Ex 14:16  But lift thou up thy rod, and stretch out thine hand over the sea, and divide it: and the children of Israel shall go on dry ground through the midst of the sea.
Ex 14:17  And I, behold, I will harden the hearts of the Egyptians, and they shall follow them: and I will get me honour upon Pharaoh, and upon all his host, upon his chariots, and upon his horsemen. 

Pharaoh’s heart was hardened one last time by seeing the Israelites escaping through the Red Sea.  Not only was Pharaoh’s heart hardened but his entire army foolishly pursues the Israelites into the sea.  God’s final honor over Pharaoh after destroying the Egyptian nation, destroying all their livestock, all their crops and finally all their first born is to destroy Pharaoh and his army in the sea.

Ex 14:26 And the LORD said unto Moses, Stretch out thine hand over the sea, that the waters may come again upon the Egyptians, upon their chariots, and upon their horsemen.
Ex 14:27 And Moses stretched forth his hand over the sea, and the sea returned to his strength when the morning appeared; and the Egyptians fled against it; and the LORD overthrew the Egyptians in the midst of the sea.
Ex 14:28 And the waters returned, and covered the chariots, and the horsemen, and all the host of Pharaoh that came into the sea after them; there remained not so much as one of them.

Conclusion

God hardened the heart of Pharaoh for the purpose of destroying him and bringing honor to his name.  As we consider this, we turn to the Apostle Paul’s exposition to the church at Rome.

Ro 9:15  For he saith to Moses, I will have mercy on whom I will have mercy, and I will have compassion on whom I will have compassion.  (Ex 33:19)
Ro 9:16  So then it is not of him that willeth, nor of him that runneth, but of God that sheweth mercy.
Ro 9:17  For the scripture saith unto Pharaoh, Even for this same purpose have I raised thee up, that I might shew my power in thee, and that my name might be declared throughout all the earth. (Ex 9:16)
Ro 9:18  Therefore hath he mercy on whom he will have mercy, and whom he will he hardeneth.

It is God’s sovereign prerogative why he has mercy on one and hardens another.  But it is a fact that God operates in this manner.  Paul anticipates that many would object to the way God dealt with Pharaoh and says in the next verse:

Ro 9:19  Thou wilt say then unto me, Why doth he yet find fault? For who hath resisted his will?

Indeed, who has resisted the will of God?  But the issue is not one of God forcing Pharaoh to do something that was against his will; rather it's the way Pharaoh was made that determined his response to his circumstance.  Thus Paul concludes with:

Ro 9:15  Nay but, O man, who art thou that repliest against God? Shall the thing formed say to him that formed it, Why hast thou made me thus?

No one may dare reply against God.  God formed Pharaoh specifically for the purpose of justifiably destroying him for his sins and showing His power over Pharaoh and declaring his name throughout the earth.  God’s name is still being declared throughout the earth for his great power in dealing with Pharaoh and all other sinners upon the earth whose destruction continues to bring glory to God.  Therefore, Paul continues,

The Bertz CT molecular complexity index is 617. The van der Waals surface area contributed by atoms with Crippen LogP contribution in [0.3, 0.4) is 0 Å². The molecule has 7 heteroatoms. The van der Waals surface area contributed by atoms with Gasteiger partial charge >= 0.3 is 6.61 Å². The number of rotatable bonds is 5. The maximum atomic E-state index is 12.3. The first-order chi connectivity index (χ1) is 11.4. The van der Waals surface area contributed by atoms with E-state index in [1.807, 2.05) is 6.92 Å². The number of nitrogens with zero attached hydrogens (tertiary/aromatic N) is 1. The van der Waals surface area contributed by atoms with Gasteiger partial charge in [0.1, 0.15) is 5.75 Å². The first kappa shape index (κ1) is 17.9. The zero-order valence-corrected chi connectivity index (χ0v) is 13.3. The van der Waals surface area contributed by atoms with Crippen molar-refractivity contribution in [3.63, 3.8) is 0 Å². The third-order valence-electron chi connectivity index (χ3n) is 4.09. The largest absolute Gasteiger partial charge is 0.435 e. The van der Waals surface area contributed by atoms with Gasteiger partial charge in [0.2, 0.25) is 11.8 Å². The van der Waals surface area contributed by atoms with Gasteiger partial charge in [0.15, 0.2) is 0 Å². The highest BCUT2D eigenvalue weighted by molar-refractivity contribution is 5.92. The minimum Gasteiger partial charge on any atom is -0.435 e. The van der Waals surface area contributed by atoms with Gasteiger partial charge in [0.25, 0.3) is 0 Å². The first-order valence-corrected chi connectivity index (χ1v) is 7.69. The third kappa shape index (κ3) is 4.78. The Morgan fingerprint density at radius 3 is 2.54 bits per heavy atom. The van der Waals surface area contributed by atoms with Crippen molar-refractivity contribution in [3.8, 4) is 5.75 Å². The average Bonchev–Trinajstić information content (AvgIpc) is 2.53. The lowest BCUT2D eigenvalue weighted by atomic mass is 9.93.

Ro 9:21  Hath not the potter power over the clay, of the same lump to make one vessel unto honour, and another unto dishonour?

What a power this is to make man as he wishes, some to honor others to dishonor!  This power of God is not only one of ability but one of authority.  Regardless of whether mankind likes it or not, God has the power and the authority to make his pots of clay exactly as he pleases.  Then to answer the question of why God does this, Paul concludes with:

Ro 9:22  What if God, willing to shew his wrath, and to make his power known, endured with much longsuffering the vessels of wrath fitted to destruction:
Ro 9:23  And that he might make known the riches of his glory on the vessels of mercy, which he had afore prepared unto glory,
Ro 9:24  Even us, whom he hath called, not of the Jews only, but also of the Gentiles?

Paul puts this forth as a question but it has a rhetorical answer.  What if God does these things in the manner just described? He does it because He will show his wrath and His longsuffering towards sinners who justly suffer their destruction.  And he does it because He will make known the riches of his glory on sinners who are the recipients of his mercy.

God orchestrated events that ended with Pharaoh's sin.  But these events merely revealed what was already in Pharaoh’s heart’s desire to do.  God did not put that sin there.  Pharaoh’s succumbing to temptation was all of his, born out of his lust for power and hatred of God.

Because the subject of how God may decree a person will sin and yet not be the author of it is a difficult doctrine to grasp, sometimes through misunderstanding a person might be led into error.  For that reason, many have chosen not to discuss it.  However, it is provable from the scriptures that anyone who is led to sin through a misunderstanding of this subject only does so because they are revealing the sin that is in their heart.  The spiritually minded person will not falter but give glory to God for his sovereign majesty as He reigns and rules all the affairs of His creation.

God told Moses these things were brought to pass in order to bring Him much honor and glory.  If we are able to lay hold of these great truths, we will likewise bring much honor and glory to His holy name.

Elder James Taylor

 
 

Edit 10/5/2006